Monday, July 20, 2009

"Happy Up Here" by Röyksopp (2009)

One of the best videos i have seen so far this year! Directed by Reuben Sutherland.



Courtesy of Rö

Sunday, July 12, 2009

Hasta que la muerte (o el Estado) los separe!

A few weeks ago I participated in a very peculiar event. Even though I had my initial doubts about the event, which consisted in the "wedding" of two young gentlement in the Duarte Park, I decided to go  and check it out. Worse case scenario, I'd have a good laugh and a few beers.

The first surprise? Well, let's just say I thought our country had far more serious problems with social security and national defense than some protesting kids in a park. The place was completely militarized, not to mention the perfomance I was told I missed, where they had the Firemens Marching band perfom in order to stop people form talking and performing.

In fact, I have never seen so many Policemen together in one place (perhaps the Military Parade?) and it just goes to say what the state of our country is at this turning point of the 21st. Century.

Whereas other countries are debating equal rights under the law, ours is just starting to debate the right of choice. Thats about 35 years behind the world agenda. And should it be a surprise? Of course not! After all, our society is pleased to just move along and follow the leader as long as we get our cut of the deal. We have 3 political parties, and there is no ideological difference between them, but they do differ in how the operate to squeeze out the national budget: Ones are more skilled than others getting richer faster.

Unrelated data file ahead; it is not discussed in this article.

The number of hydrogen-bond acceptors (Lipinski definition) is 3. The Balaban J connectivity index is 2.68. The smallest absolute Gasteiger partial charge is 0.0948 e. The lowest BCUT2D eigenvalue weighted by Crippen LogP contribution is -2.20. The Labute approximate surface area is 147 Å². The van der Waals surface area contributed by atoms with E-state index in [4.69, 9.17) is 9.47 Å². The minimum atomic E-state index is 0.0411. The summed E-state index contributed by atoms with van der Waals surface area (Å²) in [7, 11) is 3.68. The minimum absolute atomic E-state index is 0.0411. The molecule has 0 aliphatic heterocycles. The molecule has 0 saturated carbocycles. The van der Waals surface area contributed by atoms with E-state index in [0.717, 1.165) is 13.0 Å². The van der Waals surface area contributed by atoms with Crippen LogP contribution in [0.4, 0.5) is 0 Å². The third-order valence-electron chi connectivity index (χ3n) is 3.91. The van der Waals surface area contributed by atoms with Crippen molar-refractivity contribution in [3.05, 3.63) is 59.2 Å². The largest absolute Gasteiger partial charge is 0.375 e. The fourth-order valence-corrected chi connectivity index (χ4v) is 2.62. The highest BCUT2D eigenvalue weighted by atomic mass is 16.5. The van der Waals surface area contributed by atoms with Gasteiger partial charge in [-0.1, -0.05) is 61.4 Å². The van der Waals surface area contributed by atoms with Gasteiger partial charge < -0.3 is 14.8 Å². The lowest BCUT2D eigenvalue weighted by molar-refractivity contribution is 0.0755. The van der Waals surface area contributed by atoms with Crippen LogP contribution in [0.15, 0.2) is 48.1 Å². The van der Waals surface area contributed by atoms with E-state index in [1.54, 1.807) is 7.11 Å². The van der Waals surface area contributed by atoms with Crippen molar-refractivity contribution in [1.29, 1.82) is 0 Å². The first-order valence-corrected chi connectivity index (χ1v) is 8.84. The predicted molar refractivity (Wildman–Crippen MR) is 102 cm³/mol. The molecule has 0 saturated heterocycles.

So whith such a heavy agenda, why would anyone bother following common sense? Thats what we have the almighty church for. An almighty church capable of demanding all the things its representatives are incapable of doing.

And this is of course not to be blamed on the politicians. Or the current society. Or the church. Or the stablished order. Its only to be blamed on the citizens.

Dominicans are used to vocalizing their worries, but not doing anything about them until: 1, it affects us dirrectly; or 2, it affects our interests directly.

What happened in that park is another example of how a strong, conservative, elusive rulling part of society is completely divorced from a reality to be dealt with. Who doesn't know a homosexual man or woman today? Everyone does, and everyone should acknowledge a right that is inherent to every human beign from the time of their birth: the right to persue its own happiness through its own performance in society, achieving the things everyone has access to: Work, ownership, health, and, family.

I am not advocating for anyone. Everyone who knows me, knows what I am capable of and the things I advocate for. But if this issue is close to you, you should seriously fight for it, not lightly but firmly. The wedding? It ended up beign a joke, but as a first step, I think it was a brave decision of everyone in that park, considering risking their own rights were at stake during a night where the public force was just waiting for an excuse to sweep everyone present.

Equal rights under the law is a goal everyone should fight for. But lets stop for a second and think: Is our society ready to admit what is right there under their noses? No; Are they ready to face the issues of a society fo the 21st century, such as right of choice, speach? No; Is the dominican society ready to face real issues that face our development goals? No.

But all it takes to bring awareness to these issues in one person, on step towards a long journey.

But that journey has to be driven by serious people, with genuine desire to reach a goal that they have clearly established. It was imposible to think of a black man as President of one of the most racist countries in the world, and there he is.